In 1991, the park authorities made it compulsory for all Kilimanjaro trekkers to arrange their trek up Kilimanjaro through a licensed agency. Furthermore, they insist that all those embarking on a Kilimanjaro trek must be accompanied throughout their walk by a guide supplied by the agency.
When these laws were first introduced, it was for a while still feasible to sneak in without paying. Back then, many were the stories that arose about trekkers who managed to climb Kilimanjaro independently, tales that were often embellished with episodes of encounters with wild animals and even wilder park rangers.
Fortunately, the authorities have tightened up security and clamped down on non-payees, so these tedious tales are now few in number. Don’t try to climb Kilimanjaro without a guide or without paying the proper fees. It’s very unlikely you’ll succeed and all you’re doing is freeloading – indeed, stealing isn’t too strong a word – from one of the poorest countries in the world. Yes, a Kilimanjaro trek is expensive. But the costs of maintaining a mountain that big are high. Besides, whatever price you pay, trust us, it’s worth it.
So once you’ve chosen who is going to join you on this trip of a lifetime up Africa’s highest mountain, the next thing to decide is which agency is going to get your business.
With whom should you book your Kilimanjaro trek?
Booking your Kilimanjaro trek with the right agency is perhaps the single most important factor in determining the success or otherwise of your trek. After all, they are the ones who arrange everything, supply the equipment, and designate somebody to be your guide to take you up to the Roof of Africa. So take your time choosing one. Because unless you are a guide, porter, guidebook writer or just plain daft, undertaking a Kilimanjaro trek will be a once-in-a-lifetime experience. It’s an expensive one too – so make sure that you get it right.
It really does pay to do as much research as possible when it comes to choosing the right company. Choosing the first one that pops up on google is rarely a good idea. Indeed, in our experience, the companies that rank highly on google are rarely the best companies for organising treks. They are simply the companies that are best at getting their website highly ranked on google.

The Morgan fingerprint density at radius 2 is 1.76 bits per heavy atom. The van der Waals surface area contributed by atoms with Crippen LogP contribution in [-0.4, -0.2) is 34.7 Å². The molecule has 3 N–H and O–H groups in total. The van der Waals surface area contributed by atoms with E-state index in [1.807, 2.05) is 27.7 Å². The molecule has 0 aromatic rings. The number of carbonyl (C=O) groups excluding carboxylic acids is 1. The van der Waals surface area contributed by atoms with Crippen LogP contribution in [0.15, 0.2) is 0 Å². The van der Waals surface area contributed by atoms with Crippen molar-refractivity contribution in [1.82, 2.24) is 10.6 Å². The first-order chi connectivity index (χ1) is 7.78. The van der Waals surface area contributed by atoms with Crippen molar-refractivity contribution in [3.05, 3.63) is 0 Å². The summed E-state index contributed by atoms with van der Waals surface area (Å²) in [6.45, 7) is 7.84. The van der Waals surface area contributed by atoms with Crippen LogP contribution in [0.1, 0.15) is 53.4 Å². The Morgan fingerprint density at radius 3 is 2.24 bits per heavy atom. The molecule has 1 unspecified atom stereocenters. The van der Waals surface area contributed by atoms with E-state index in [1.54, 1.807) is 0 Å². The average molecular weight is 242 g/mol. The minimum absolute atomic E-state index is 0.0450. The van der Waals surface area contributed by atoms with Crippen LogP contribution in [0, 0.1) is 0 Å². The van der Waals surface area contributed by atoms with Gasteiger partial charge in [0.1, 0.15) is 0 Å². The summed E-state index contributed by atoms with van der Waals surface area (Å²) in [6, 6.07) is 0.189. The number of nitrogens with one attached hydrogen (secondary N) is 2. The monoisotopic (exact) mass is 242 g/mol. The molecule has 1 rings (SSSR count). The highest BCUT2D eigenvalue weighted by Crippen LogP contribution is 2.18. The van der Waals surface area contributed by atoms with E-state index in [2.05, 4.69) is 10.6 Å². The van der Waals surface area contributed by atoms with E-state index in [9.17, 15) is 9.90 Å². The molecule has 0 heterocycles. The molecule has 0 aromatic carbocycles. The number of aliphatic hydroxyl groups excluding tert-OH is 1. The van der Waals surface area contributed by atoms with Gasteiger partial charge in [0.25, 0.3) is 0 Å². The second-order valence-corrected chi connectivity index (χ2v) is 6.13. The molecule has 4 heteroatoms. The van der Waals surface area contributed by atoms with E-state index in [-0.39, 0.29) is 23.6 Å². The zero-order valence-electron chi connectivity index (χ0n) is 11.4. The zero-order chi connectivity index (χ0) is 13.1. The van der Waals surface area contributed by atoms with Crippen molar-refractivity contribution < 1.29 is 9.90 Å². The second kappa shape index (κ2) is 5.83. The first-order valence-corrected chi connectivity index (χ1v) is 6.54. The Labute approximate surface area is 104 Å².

What you have to remember is that there is no single agency that is best for every trekker. For example, some agencies are good at handling large groups of trekkers. While others are good at looking after single trekkers and don’t charge them a premium to have their own tent or hotel room. Some agencies offer luxury-only climbs, where all your whims are catered for. Others operate budget treks, allowing those even with fairly limited means to climb. Some are good at looking after porters and mountain crew. Others less so. Some are good at answering your questions before your trek. Others are pretty rubbish at this, but actually do organise a decent Kilimanjaro trek.
Obviously, we think the first place to look is our guidebook. In it we go into great detail about booking with an agency. We advise you on what questions to ask any company and look at what your trek package should include. What’s more, we also provide a comprehensive review of the Kilimanjaro trek agencies, both in your home country and in Tanzania.
We also look at the advantages of booking your trek before you arrive in Tanzania (which, in the age of the internet, almost everyone does now). Or wait until you arrive in Tanzania and book your Kilimanjaro trek there (which is usually cheaper, but riskier and takes time).
If you require further help, do contact us. We can offer you free advice on who we think you should go with depending on the details about yourselves and what you want from your trek. The KPAP website, the charity that looks after the welfare of the porters and crew who work on Kilimanjaro, is worth a look too. The usual review websites (Tripadvisor etc) may also be worth a look, though we are always a little sceptical about them (perhaps wrongly). Because we feel they are too easy to manipulate. Worth a look, perhaps – but with a pinch of salt to hand!